The notion that the US Federal Reserve would actually buy any corporate debt whatsoever would've been virtually unheard of (well, maybe) just a few months ago.
Well, in the first bazooka this go-round, as long as it was investment grade the Fed could buy it. Okay, but not junk bonds, right?
Well, that's where they went with this morning's announcement. Any company's debt that moves from investment grade to junk from here on is fair game, plus, the Fed can now buy junk bond ETFs... Of course that news blew SJB (our ETF that shorts junk bonds) out of the water this morning. Yesterday it was up 9.9% on the year, as I type it's up 3.1% (-6% today).
So we dumped it just after the open; we added to our gold position (up 10.6% ytd, with today's rally) with half the proceeds, the other half to cash for now.
Now, this could be a position we revisit in the not-too-distant future, as -- per my last highlight below -- the Fed is biting off all it can chew, and some, I fear.
Here's Bloomberg's James Crombie: emphasis mine...
"(Bloomberg) -- The Fed’s move to support junk bonds in its $2.3 trillion crusade to save key companies and munis adds a new twist to the virus battle: moral hazard. The central bank may also end up owning a lot of very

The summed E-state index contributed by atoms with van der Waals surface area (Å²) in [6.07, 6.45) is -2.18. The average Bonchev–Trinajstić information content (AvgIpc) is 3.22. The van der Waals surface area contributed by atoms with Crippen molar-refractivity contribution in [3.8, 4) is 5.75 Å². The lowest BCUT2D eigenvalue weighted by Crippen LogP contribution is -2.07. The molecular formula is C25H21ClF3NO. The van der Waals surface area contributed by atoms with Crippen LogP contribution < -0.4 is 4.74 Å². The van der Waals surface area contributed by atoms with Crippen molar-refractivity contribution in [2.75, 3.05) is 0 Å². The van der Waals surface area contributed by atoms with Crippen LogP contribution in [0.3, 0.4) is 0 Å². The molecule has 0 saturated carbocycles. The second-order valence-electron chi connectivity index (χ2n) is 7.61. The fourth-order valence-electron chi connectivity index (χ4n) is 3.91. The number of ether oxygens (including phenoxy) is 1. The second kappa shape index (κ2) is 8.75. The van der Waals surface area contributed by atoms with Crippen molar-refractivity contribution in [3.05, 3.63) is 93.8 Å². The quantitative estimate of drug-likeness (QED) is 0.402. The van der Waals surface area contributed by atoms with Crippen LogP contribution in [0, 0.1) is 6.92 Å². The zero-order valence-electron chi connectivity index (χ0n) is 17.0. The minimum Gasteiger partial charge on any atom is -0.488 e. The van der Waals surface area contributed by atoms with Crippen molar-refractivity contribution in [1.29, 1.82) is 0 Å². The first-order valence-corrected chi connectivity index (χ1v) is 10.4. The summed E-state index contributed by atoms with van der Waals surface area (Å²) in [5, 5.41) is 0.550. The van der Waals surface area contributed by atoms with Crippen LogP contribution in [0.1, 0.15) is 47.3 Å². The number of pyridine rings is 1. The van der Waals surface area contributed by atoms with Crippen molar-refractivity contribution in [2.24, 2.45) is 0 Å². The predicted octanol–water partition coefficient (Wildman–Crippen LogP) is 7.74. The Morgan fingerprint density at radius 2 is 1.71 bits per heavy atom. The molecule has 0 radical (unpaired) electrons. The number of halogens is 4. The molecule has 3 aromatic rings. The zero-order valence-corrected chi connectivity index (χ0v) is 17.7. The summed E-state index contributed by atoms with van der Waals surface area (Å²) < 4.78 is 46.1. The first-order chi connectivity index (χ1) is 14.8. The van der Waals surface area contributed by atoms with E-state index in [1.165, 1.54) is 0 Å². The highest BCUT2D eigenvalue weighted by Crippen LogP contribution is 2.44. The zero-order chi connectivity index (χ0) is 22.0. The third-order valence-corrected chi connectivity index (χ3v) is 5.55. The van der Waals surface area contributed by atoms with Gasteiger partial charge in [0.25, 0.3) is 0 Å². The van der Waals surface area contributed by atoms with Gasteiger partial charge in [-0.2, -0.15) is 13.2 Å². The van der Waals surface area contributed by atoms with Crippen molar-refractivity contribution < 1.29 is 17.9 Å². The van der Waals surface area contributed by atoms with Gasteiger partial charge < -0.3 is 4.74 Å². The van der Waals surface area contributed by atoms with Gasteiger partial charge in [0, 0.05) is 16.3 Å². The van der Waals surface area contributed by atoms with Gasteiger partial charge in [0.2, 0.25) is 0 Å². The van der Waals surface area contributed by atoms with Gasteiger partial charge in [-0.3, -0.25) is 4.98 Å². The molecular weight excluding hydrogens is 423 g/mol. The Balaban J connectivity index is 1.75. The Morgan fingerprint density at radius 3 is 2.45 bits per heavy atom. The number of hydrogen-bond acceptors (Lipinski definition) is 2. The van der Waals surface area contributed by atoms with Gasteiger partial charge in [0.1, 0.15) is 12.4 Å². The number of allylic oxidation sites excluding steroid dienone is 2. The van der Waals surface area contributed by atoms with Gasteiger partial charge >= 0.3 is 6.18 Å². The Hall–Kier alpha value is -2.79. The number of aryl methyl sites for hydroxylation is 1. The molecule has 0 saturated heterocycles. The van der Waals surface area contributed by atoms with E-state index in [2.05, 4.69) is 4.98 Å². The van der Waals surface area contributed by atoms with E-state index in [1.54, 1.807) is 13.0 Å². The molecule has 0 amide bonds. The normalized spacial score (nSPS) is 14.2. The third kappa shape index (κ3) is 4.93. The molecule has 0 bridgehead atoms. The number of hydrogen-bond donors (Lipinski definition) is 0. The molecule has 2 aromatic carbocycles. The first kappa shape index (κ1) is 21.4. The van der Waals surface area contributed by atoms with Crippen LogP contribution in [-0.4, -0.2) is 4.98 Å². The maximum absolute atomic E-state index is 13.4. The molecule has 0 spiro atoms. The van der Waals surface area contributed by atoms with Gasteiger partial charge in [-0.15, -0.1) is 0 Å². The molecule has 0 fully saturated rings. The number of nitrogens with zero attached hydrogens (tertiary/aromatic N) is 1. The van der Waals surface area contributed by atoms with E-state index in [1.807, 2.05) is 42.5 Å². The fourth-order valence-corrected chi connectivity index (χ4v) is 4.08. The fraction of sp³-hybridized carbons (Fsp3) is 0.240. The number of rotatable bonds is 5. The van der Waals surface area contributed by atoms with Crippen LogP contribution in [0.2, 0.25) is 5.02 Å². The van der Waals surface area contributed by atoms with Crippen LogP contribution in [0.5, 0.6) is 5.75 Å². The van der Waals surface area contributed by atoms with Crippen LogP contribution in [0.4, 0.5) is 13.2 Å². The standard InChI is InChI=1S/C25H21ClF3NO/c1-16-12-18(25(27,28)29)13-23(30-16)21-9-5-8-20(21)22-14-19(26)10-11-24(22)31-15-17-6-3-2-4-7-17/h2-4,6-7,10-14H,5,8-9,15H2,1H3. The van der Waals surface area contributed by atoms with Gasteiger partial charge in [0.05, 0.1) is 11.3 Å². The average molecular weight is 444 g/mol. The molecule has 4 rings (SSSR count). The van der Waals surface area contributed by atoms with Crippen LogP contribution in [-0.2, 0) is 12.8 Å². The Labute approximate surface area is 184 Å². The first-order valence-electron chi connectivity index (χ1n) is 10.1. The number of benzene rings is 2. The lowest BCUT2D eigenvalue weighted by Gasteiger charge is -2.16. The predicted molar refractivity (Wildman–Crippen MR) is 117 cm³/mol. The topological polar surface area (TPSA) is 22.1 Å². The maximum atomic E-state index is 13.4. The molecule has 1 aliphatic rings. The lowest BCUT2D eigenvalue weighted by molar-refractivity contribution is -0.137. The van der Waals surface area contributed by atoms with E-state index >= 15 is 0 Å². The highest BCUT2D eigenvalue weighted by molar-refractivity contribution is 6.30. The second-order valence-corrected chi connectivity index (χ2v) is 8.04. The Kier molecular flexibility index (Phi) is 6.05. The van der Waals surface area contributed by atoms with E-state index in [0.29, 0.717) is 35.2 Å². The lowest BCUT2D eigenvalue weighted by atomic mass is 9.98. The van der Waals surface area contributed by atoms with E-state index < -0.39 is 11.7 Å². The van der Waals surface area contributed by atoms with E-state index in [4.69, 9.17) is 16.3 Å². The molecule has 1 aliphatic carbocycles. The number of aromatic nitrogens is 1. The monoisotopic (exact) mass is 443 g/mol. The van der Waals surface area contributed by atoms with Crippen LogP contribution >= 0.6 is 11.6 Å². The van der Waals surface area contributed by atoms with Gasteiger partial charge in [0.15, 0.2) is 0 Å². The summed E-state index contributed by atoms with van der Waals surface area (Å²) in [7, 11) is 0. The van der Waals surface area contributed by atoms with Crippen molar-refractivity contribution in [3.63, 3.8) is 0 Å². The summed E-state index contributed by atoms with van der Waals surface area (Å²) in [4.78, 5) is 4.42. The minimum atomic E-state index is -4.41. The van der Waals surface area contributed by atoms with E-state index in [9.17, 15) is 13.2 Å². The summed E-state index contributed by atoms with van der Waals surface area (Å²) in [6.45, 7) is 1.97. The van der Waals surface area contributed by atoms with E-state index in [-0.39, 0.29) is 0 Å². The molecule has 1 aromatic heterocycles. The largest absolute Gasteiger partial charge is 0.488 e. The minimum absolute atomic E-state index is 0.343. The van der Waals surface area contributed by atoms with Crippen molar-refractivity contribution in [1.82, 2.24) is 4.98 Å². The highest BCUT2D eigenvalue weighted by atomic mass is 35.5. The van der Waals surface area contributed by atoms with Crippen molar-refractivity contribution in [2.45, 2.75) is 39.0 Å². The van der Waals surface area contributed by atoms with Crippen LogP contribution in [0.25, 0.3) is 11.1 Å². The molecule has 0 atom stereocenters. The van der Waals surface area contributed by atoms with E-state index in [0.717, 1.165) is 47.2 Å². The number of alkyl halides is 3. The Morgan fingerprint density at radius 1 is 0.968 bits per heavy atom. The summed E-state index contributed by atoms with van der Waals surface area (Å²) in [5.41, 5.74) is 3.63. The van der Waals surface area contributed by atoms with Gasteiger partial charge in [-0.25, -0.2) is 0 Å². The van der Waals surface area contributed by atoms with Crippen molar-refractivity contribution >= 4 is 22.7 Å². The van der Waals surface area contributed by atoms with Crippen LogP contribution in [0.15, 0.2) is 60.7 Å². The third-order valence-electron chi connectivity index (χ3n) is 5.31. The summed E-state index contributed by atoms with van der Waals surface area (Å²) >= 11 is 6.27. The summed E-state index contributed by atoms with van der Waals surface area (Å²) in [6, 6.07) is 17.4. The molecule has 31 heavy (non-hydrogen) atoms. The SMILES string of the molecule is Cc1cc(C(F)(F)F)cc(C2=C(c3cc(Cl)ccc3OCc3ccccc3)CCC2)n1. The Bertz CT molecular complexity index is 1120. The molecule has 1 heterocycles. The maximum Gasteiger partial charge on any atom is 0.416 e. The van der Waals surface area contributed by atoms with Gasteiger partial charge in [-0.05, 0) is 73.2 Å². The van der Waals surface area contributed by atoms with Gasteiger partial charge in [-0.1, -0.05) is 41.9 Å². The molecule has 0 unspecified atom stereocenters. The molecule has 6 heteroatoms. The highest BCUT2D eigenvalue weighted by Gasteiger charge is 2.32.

risky debt as the economic shutdown extends.
Given an expected $200 billion in fallen angels, the Fed had no choice but to add BBs to its shopping list, which was previously limited to BBBs. If a bond was rated BBB-/Baa3 on March 22 then cut to BB-/Ba3, the Fed can now buy. But the speed at which this crisis is unfolding gives no assurance that the next move for that debt isn’t a B, or even a CCC rating.
The Fed’s probably hoping today’s announcement will be as effective as on March 23, when it spoke and the high-grade market appeared to fix itself. It’s boosting sentiment and liquidity, but can’t fix the growing balance-sheet risk, especially for companies with no cash flow. Its high-yield backstop gives investors more confidence to take junk risks without bearing the full costs."